by Katherine Graham

Demand for wheat increases

Wheat is fast becoming the food of choice in Southern Africa

The demand for wheat production is increasing
wheat.jpg

The International Maize and Wheat Improvement Centre, known by its Spanish acronym CIMMYT, says demand for wheat is growing faster than for any other food crop in sub-Saharan Africa.

In an October 2012 report, the centre says in order to import 40 million tonnes of wheat a year, sub-Saharan Africa spends R110-billion hard currency which it can scarcely afford.

The report examines the viability of wheat production in 12 countries: Angola, Burundi, Ethiopia, Kenya, Madagascar and Mozambique, as well as Rwanda, Tanzania, the DRC, Uganda, Zambia and Zimbabwe.

Due to favourable rainfall patterns, 20% to 100% of the farmland in these countries is suitable for profitable wheat farming, the study asserts.

With Africa’s urban population forecast to grow 300% in the next 40 years, wheat is becoming the food of choice, rivalling maize as consumers’ number one cereal crop.

The improved affordability of wheat products, population growth and rising incomes are key drivers in wheat’s rising popularity. As agricultural expert Nicole Mason of Michigan State University said on a Voice of America broadcast late last year, “As women are working more outside of their home, they have less time to prepare food and they seek convenience foods that are quicker to prepare. Bread and pasta are key convenience foods.”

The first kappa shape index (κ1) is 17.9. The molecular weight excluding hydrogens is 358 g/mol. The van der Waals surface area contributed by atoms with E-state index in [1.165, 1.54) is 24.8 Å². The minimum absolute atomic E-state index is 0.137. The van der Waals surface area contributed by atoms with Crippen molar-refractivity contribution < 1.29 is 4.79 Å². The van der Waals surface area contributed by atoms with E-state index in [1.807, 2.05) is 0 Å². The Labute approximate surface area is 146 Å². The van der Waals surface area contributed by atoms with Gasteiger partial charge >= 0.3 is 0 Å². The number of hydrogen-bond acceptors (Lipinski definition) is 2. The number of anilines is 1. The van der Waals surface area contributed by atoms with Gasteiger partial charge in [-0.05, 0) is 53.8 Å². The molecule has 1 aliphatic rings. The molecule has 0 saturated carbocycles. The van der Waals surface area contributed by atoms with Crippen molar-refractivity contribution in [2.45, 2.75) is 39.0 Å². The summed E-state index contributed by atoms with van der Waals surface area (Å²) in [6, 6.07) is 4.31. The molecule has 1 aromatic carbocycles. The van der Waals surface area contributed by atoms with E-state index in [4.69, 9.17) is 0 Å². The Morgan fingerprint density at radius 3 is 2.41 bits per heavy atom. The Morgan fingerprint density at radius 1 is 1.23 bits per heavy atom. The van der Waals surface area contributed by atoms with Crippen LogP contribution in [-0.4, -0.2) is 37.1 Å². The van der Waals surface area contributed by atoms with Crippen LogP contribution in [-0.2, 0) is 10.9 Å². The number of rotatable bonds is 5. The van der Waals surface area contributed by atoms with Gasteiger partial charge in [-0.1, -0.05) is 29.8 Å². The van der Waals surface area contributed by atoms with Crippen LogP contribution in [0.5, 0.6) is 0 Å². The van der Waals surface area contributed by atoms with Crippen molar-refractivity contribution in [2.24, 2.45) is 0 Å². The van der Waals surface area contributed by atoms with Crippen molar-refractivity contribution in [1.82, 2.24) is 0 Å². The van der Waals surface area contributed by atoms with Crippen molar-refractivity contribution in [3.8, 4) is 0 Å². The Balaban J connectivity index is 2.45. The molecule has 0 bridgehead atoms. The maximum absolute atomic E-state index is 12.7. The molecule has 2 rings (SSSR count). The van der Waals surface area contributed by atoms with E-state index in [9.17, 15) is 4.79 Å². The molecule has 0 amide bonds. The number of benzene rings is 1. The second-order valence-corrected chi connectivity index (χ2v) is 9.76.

Maize still farmers’ top pick

Yet despite the growing demand for wheat, maize remains the crop that most small-scale farmers prefer growing.

Paul Bertels, of the National Corn Growers’ Association in the US, explains maize’s appeal:

“Wheat is a temperate grass, whereas maize is a tropical grass. Many parts of Africa are either tropical or arid. Even though maize is tropical in nature, it has been bred to be high yielding in temperate locations.”

Dr Wynand van der Walt, of FoodNCropBio Consulting Services, concurs. “Maize is basi- cally an easier food crop with more uses,” he says. “You can eat it fresh from the plant and use the leftovers for cattle grazing or use the grain for home beer brewing or as feedstock in brewing sorghum beer, plus milling the grain for porridge or poultry feed. Much of this can be done by hand.”

By contrast, he says, wheat is susceptible to a range of rust fungi that need to be contained by chemical spraying for which subsistence farmers do not have money.

“Under these circumstances, wheat produc- tion is riskier than maize.” Others point out that growing wheat is not as profitable as the trusted staple, maize.

“Figures vary significantly because the prof- itability of maize and wheat farming is highly dependant on market prices, yields and input costs, but at the moment the profit margins of growing maize are more favourable than wheat,”saysProfessorHermanvanSchalkwyk of the North-West University. “In some cases, cultural preferences also play a decisive role.”

Improving wheat’s prospects in Africa